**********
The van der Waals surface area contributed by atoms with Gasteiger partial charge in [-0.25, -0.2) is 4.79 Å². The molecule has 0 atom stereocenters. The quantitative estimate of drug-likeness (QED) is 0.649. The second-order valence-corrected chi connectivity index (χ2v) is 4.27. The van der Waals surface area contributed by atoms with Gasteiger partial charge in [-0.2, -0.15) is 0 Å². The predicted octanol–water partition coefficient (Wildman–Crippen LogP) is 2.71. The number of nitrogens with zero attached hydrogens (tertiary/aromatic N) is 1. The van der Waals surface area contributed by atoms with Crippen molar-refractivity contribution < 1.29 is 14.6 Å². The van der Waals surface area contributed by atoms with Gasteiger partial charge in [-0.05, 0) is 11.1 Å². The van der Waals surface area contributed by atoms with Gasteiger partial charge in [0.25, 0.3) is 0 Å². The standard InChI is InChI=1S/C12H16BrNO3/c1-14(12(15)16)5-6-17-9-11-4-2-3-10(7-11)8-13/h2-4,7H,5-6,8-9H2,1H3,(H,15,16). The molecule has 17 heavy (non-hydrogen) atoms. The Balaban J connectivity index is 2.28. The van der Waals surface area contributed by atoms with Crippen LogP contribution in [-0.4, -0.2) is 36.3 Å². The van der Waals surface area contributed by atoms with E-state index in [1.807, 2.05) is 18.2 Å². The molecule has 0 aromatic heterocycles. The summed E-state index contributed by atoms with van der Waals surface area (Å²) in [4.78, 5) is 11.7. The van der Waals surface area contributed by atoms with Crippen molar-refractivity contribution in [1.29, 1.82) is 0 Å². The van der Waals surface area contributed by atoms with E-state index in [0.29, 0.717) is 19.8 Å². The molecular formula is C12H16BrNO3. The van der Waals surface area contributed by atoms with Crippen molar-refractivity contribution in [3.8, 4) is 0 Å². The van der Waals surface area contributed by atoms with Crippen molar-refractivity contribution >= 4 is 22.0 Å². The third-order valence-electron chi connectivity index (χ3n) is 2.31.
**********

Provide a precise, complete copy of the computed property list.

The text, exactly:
The van der Waals surface area contributed by atoms with Gasteiger partial charge in [-0.25, -0.2) is 4.79 Å². The molecule has 0 atom stereocenters. The quantitative estimate of drug-likeness (QED) is 0.649. The second-order valence-corrected chi connectivity index (χ2v) is 4.27. The van der Waals surface area contributed by atoms with Gasteiger partial charge in [-0.2, -0.15) is 0 Å². The predicted octanol–water partition coefficient (Wildman–Crippen LogP) is 2.71. The number of nitrogens with zero attached hydrogens (tertiary/aromatic N) is 1. The van der Waals surface area contributed by atoms with Crippen molar-refractivity contribution < 1.29 is 14.6 Å². The van der Waals surface area contributed by atoms with Gasteiger partial charge in [-0.05, 0) is 11.1 Å². The van der Waals surface area contributed by atoms with Gasteiger partial charge in [0.25, 0.3) is 0 Å². The standard InChI is InChI=1S/C12H16BrNO3/c1-14(12(15)16)5-6-17-9-11-4-2-3-10(7-11)8-13/h2-4,7H,5-6,8-9H2,1H3,(H,15,16). The molecule has 17 heavy (non-hydrogen) atoms. The Balaban J connectivity index is 2.28. The van der Waals surface area contributed by atoms with Crippen LogP contribution in [-0.4, -0.2) is 36.3 Å². The van der Waals surface area contributed by atoms with E-state index in [1.807, 2.05) is 18.2 Å². The molecule has 0 aromatic heterocycles. The summed E-state index contributed by atoms with van der Waals surface area (Å²) in [4.78, 5) is 11.7. The van der Waals surface area contributed by atoms with Crippen molar-refractivity contribution in [1.29, 1.82) is 0 Å². The van der Waals surface area contributed by atoms with E-state index in [0.29, 0.717) is 19.8 Å². The molecular formula is C12H16BrNO3. The van der Waals surface area contributed by atoms with Crippen molar-refractivity contribution in [3.8, 4) is 0 Å². The van der Waals surface area contributed by atoms with Crippen molar-refractivity contribution >= 4 is 22.0 Å². The third-order valence-electron chi connectivity index (χ3n) is 2.31.